Process
Virtualization
(eg JVM,
Rosetta,
DynamoRIO,
ValGrind)
Unified
Virtualization
Unvirtualized
• Potential benefits: performance, power, design time,
security
• Impacts design of future compilers, OS, CPU and runtimes
[email protected]
19
Neural Systems
Engineering
Steve Furber,
Jim Garside,
Dave Lester
20
The SpiNNaker
project
• Multi-core CPU node
– 18 ARM968
processors
– to model large-scale
systems of spiking
neurons
– in biological real
time
• Scalable up to
systems with
10,000s of nodes
– over a million
processors
– >108 MIPS total
21
Current status…
• Full 18-core chip: arrived 20 May 2011
• Test card: 4 chips, 72 processors
– Cards can be linked together
• Neuron models: LIF, Izhikevich, MLP
• Synapse models: STDP, NMDA
• Networks: PyNN -> SpiNNaker, various small
tools to build Router tables, etc
• 48-chip 103 machine
…and the next steps:
• 500-chip 104 machine (Q4 2012), 5,000-chip 105
machine (H1 2013), 50,000-chip 106 machine (H2 2013).
22
PhD projects
• Recent:
– SpiNNaker monitoring
– PyNN -> SpiNNaker
– Real-time neural learning algorithms
– Modelling the rat barrel cortex
– Technology scaling on SpiNNaker
– Error correction with CRC
23
Technology Scaling
•
90nm SpiNNaker CPU node
SP library is faster
•
•
•
requires 128k DTCM
LL library better overall?
(work by Eustace Painkras, UoM PhD)
24
PyNN -> SpiNN
•
LIF
•
Izhikevich
25
PhD projects
• Future:
– System software
• run-time fault-tolerance, scaling, …
– SpiNNaker2 architecture exploration
– Neural network models
• learning algorithms, rewiring
– Robotics using SpiNNaker
– Non-neural algorithms
• graphics, physics modelling, …
26
Emerging Technologies
for Integrated Circuits
and Systems
Let’s do some hard(ware)
work
Vasilis Pavlidis
www.cs.man.ac.uk/~pavlidiv
27
3-D Integration
Opportunities
2-D global wire of 20 mm
3-D global wire of 12 mm
• Integrate disparate
•
The same total area for the
two circuits
• RTSV = 170 mΩ, CTSV = 2 fF
• *RCs for 65 nm, Del. Impr: 54%
technologies/components
28
* “ASU Predictive Technology Model.” [Online]. Available:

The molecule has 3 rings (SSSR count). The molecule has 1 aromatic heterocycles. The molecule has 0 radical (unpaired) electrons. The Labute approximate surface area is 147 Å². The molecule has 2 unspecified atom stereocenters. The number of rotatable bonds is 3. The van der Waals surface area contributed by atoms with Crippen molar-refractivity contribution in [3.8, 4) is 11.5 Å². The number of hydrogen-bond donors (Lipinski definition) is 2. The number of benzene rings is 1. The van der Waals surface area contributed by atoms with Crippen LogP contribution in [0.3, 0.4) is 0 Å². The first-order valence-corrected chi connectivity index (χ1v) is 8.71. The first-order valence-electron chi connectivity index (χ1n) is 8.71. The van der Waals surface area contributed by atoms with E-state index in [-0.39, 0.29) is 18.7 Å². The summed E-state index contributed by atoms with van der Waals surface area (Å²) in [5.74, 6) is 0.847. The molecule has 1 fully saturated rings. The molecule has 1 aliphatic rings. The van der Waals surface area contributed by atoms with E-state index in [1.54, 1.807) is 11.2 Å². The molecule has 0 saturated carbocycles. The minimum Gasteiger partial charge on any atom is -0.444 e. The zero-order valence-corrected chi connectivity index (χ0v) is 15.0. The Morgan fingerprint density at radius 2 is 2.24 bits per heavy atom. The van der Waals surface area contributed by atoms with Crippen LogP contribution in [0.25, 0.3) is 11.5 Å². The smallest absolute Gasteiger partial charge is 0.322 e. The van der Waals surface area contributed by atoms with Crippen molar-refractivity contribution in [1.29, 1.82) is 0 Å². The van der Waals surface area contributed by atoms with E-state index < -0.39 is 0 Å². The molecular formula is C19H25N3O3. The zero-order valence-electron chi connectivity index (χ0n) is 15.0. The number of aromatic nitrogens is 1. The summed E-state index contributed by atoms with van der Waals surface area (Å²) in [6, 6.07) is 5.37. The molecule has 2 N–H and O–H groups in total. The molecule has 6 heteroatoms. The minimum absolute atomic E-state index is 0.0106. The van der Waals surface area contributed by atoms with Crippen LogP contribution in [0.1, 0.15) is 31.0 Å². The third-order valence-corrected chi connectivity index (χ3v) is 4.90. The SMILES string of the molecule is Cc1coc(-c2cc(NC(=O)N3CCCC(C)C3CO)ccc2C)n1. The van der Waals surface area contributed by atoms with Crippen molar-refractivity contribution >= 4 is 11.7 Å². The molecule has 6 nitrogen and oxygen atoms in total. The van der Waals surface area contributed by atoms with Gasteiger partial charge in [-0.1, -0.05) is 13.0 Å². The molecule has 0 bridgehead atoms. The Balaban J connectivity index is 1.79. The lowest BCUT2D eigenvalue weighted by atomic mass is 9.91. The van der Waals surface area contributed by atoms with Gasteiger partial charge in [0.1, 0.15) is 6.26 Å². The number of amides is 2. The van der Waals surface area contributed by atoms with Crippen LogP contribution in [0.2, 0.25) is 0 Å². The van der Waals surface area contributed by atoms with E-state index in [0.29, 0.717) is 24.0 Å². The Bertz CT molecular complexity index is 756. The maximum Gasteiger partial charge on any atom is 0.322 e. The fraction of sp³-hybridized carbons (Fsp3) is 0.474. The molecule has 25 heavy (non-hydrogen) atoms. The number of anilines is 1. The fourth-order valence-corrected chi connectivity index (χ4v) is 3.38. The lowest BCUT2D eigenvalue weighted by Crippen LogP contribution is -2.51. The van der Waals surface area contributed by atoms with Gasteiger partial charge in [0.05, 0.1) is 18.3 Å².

http://www.eas.asu.edu/~ptm/
28
Three-Dimensional (3-D)
Integrated Circuits and Systems
• Develop design methodologies
for 3-D ICs
• New models are required to
consider the third physical
dimension
• Diverse technologies
– SiP, interposer, TSVs
• Many challenges exist down the
road!!!
– Be the first to address them 
• Opportunities to tape-out do
exist!
– CMP/Tezzaron - cmp.imag.fr
Xilinx FPGA
Virtex 7
– Cadence PDK - 3-D Encounter
29
A New Circuit Design
Paradigm (Safe Projects )
• (Re-)Design and assess
SpiNNaker-based 3-D
architectures
– Power, area, performance,
cost/yield
– Interposer and TSVs
technologies
• Research methodology
– Use available resources
– Differentiate only where
required
• Other topics
– Can resonance improve energy
efficiency of GALS based
architectures?
– Design for manufacturability
for GALS systems 2-D/3-D
• Considering process, voltage, and
temperature (PVT) variations
• PVT behavior is substantially
different in 3-D systems
 Develop/extend CAD tools
for the physical design of 3D systems
– Special focus on interposer
technologies
30
3-D Integration as a System
Integration Approach
(High-Return Projects)
• Heterogeneous 3-D integration
– Preached a lot but not
explored (at all)!
• Memory on logic is a single
application
• Develop techniques and
methods for “Mix-and-Match”
systems
– How do you model…?
– How do evaluate…?
– How do you integrate…?
– How do you manufacture…?
• The physical proximity of
diverse systems may not
come for free!
 Interdisciplinary research is a
prerequisite for such systems
 Rather application driven
31
31
PhD Guidelines
 PhD is NOT an end in itself but a means to end!
• Persistence, Persistence,
•
•
•
•
Persistence!
Manage rejection
Be there early!
Citations value more than
publications
Presentation and writing skills
32
32
Asynchronous Logic
Design Tools
[Doug Edwards,]
Jim Garside,
Steve Furber,
Alasdair Rawsthorne
33
Previous Projects
• Balsa
– world-leading public asynchronous
synthesis tool
– used for complete microprocessors
• SEDATE
– delay Insensitive datapath synthesis
• GALSA
– framework for heterogeneous GALS
• ...
34
GAELS
• Globally Asynchronous Elastic
Logic Synthesis
– modern SoCs comprise numerous,
semi-autonomous subsystems
– shrinking transistors have hard-topredict variations
• Address using Elastic Logic
– new, delay tolerant paradigm
– new project!
35
Reconfigurable
Processing
Jim Garside
36
Current Computing
• Energy use is a problem
• Software
– offers processing flexibility
– highly inefficient – big overheads